I have a fear of death. I'm fairly certain that it is the ppain connected with dying that scares me most--drowning, burning, the agony of disease. Dying alone. That's a huge part of the problem. I know...we all die alone; death is a personal passage; a solitary journey. I get that. Even when someone is holding your hand you're still alone in that final sleep. 

A few days prior to this trip to Paris, I was lying in bed, awake with anxiety, trying to fall asleep. I kept repeating the word "death" over and over. I was trying to get comfortable with it as a word, take some of the darkness and mystique from it; challenge its power.

It is fitting--if only to me--that on my first full day in Paris (on this, my second trip) that I spent some time underground, communing with the bones of many a Parisian's past.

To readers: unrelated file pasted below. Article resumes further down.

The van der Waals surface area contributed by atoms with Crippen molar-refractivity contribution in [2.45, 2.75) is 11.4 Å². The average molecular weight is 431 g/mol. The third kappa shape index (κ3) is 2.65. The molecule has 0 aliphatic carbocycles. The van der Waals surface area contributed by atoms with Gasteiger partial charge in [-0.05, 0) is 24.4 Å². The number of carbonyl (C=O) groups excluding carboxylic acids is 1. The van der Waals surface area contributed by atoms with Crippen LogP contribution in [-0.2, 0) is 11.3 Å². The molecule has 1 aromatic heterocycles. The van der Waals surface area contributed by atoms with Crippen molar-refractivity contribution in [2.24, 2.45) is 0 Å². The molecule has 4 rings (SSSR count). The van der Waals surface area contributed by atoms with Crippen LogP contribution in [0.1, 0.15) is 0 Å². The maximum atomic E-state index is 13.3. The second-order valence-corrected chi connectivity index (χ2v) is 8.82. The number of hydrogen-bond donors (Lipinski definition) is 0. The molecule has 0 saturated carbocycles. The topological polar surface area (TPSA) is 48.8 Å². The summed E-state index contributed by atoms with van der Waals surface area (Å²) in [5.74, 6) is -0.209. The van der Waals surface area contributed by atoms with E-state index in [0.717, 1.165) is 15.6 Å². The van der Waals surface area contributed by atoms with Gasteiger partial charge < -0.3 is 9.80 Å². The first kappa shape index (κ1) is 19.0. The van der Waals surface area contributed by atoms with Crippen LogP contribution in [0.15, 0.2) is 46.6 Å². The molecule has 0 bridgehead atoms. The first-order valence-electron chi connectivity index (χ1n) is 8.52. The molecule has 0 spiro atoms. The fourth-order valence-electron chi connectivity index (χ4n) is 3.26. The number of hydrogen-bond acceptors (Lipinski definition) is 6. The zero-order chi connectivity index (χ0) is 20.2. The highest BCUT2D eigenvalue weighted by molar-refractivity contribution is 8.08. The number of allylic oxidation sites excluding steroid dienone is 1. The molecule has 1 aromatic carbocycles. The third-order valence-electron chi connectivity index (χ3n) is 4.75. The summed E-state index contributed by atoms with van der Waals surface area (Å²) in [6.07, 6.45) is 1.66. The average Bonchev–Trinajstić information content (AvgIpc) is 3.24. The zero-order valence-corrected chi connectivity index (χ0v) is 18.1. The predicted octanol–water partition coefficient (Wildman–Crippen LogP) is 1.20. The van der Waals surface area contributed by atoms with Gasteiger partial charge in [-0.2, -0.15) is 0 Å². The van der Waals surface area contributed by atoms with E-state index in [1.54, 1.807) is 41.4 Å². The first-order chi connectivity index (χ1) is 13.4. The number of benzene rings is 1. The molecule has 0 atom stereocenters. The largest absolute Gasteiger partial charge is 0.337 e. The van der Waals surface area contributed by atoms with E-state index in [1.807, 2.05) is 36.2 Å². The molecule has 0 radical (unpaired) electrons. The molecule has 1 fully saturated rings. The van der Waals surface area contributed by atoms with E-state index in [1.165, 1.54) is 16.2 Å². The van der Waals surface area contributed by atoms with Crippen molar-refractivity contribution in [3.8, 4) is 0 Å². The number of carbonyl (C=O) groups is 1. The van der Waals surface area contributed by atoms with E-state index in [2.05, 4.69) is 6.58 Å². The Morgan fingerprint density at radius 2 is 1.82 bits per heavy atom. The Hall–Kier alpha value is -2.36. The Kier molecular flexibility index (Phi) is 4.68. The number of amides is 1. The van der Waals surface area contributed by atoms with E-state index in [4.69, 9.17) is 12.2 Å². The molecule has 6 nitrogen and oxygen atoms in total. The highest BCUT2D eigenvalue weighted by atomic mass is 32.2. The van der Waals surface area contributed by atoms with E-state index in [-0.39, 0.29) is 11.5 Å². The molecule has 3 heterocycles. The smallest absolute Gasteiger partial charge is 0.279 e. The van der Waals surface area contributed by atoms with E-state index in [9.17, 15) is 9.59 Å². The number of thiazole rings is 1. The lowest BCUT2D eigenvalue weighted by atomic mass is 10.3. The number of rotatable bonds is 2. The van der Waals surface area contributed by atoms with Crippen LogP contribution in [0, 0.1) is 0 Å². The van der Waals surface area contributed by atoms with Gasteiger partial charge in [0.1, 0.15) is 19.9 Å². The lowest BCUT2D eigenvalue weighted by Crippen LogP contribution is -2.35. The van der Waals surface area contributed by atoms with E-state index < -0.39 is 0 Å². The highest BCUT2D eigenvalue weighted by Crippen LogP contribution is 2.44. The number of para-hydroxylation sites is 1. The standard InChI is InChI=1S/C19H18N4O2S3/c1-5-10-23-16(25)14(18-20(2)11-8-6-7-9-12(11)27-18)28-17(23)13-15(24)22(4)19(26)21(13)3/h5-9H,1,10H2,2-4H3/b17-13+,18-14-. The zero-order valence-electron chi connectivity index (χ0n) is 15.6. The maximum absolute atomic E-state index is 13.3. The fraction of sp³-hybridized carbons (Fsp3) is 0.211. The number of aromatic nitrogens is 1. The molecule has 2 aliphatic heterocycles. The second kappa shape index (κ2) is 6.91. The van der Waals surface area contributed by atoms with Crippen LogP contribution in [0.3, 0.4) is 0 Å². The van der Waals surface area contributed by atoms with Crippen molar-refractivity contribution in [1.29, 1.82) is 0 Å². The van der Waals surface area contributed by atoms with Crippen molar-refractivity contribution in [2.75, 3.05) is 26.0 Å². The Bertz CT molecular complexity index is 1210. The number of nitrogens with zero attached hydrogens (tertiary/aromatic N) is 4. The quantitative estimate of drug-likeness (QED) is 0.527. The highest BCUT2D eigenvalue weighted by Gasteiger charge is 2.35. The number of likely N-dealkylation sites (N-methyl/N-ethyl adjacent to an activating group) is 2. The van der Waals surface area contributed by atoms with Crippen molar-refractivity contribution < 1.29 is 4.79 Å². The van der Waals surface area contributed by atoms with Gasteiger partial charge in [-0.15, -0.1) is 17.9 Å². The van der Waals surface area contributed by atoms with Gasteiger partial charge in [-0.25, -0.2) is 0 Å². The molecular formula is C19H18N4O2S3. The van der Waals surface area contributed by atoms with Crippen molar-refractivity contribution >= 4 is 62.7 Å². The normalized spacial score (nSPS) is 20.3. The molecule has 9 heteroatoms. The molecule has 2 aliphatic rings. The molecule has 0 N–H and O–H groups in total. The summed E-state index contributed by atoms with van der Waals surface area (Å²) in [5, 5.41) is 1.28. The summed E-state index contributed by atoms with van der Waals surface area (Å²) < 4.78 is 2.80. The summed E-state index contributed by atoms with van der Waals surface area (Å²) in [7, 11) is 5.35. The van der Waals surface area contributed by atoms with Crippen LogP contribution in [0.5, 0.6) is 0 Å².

The descent began via spiral staircase. Spiraling down into the depths of the city's underground. Roughly 60 feet.  Dimly lit, narrow passageways, well worn and slick from moisture and travel, were the path to follow as I felt myself sloping gradually deeper below the surface. The only life was that of the others around me doing the same thing.

It was cold. Chilled to the bone now takes on a new meaning. I felt my teeth trying to chatter. I forbade them to do so, daring them to defy me. I won. I felt my body tense, waiting for someone to jump from one of the dark crevices to scare me. But this was no haunted house or set for a horror film. This was concentrated ground.

Aside from those walking this passage with a companion (and talking while doing so) the journey was silent and serene. Even those holding conversations were kerping them at a low volume. Isn't it amazing how much respect is given to the dead? Oh that we might treat each other in life with as much courtesy and respect. Imagine what your subway ride might actually be like.  



To ogle at stacks of bones might seem an odd thing to do, but the history behind their stacking is fascinating.